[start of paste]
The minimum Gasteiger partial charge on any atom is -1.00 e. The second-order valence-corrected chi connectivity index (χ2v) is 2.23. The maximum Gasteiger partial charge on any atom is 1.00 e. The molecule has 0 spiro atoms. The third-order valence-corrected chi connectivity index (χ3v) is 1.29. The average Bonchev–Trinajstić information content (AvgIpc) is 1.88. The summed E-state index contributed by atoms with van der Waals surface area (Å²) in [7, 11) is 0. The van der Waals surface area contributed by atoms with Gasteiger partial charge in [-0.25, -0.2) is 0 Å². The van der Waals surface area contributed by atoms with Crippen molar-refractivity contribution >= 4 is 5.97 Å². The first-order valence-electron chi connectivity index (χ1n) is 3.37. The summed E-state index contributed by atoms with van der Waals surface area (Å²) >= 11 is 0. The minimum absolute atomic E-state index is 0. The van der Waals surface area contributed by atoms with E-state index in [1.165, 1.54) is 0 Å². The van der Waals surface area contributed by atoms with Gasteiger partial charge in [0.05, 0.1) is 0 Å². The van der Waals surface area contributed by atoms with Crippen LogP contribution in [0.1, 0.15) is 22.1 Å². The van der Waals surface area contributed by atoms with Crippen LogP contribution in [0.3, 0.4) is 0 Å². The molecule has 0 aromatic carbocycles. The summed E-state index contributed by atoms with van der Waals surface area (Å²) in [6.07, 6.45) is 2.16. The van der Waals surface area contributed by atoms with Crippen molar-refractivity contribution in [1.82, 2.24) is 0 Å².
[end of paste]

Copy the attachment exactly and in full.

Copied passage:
The minimum Gasteiger partial charge on any atom is -1.00 e. The second-order valence-corrected chi connectivity index (χ2v) is 2.23. The maximum Gasteiger partial charge on any atom is 1.00 e. The molecule has 0 spiro atoms. The third-order valence-corrected chi connectivity index (χ3v) is 1.29. The average Bonchev–Trinajstić information content (AvgIpc) is 1.88. The summed E-state index contributed by atoms with van der Waals surface area (Å²) in [7, 11) is 0. The van der Waals surface area contributed by atoms with Gasteiger partial charge in [-0.25, -0.2) is 0 Å². The van der Waals surface area contributed by atoms with Crippen molar-refractivity contribution >= 4 is 5.97 Å². The first-order valence-electron chi connectivity index (χ1n) is 3.37. The summed E-state index contributed by atoms with van der Waals surface area (Å²) >= 11 is 0. The minimum absolute atomic E-state index is 0. The van der Waals surface area contributed by atoms with E-state index in [1.165, 1.54) is 0 Å². The van der Waals surface area contributed by atoms with Gasteiger partial charge in [0.05, 0.1) is 0 Å². The van der Waals surface area contributed by atoms with Crippen LogP contribution in [0.1, 0.15) is 22.1 Å². The van der Waals surface area contributed by atoms with Crippen LogP contribution in [0.3, 0.4) is 0 Å². The molecule has 0 aromatic carbocycles. The summed E-state index contributed by atoms with van der Waals surface area (Å²) in [6.07, 6.45) is 2.16. The van der Waals surface area contributed by atoms with Crippen molar-refractivity contribution in [1.82, 2.24) is 0 Å².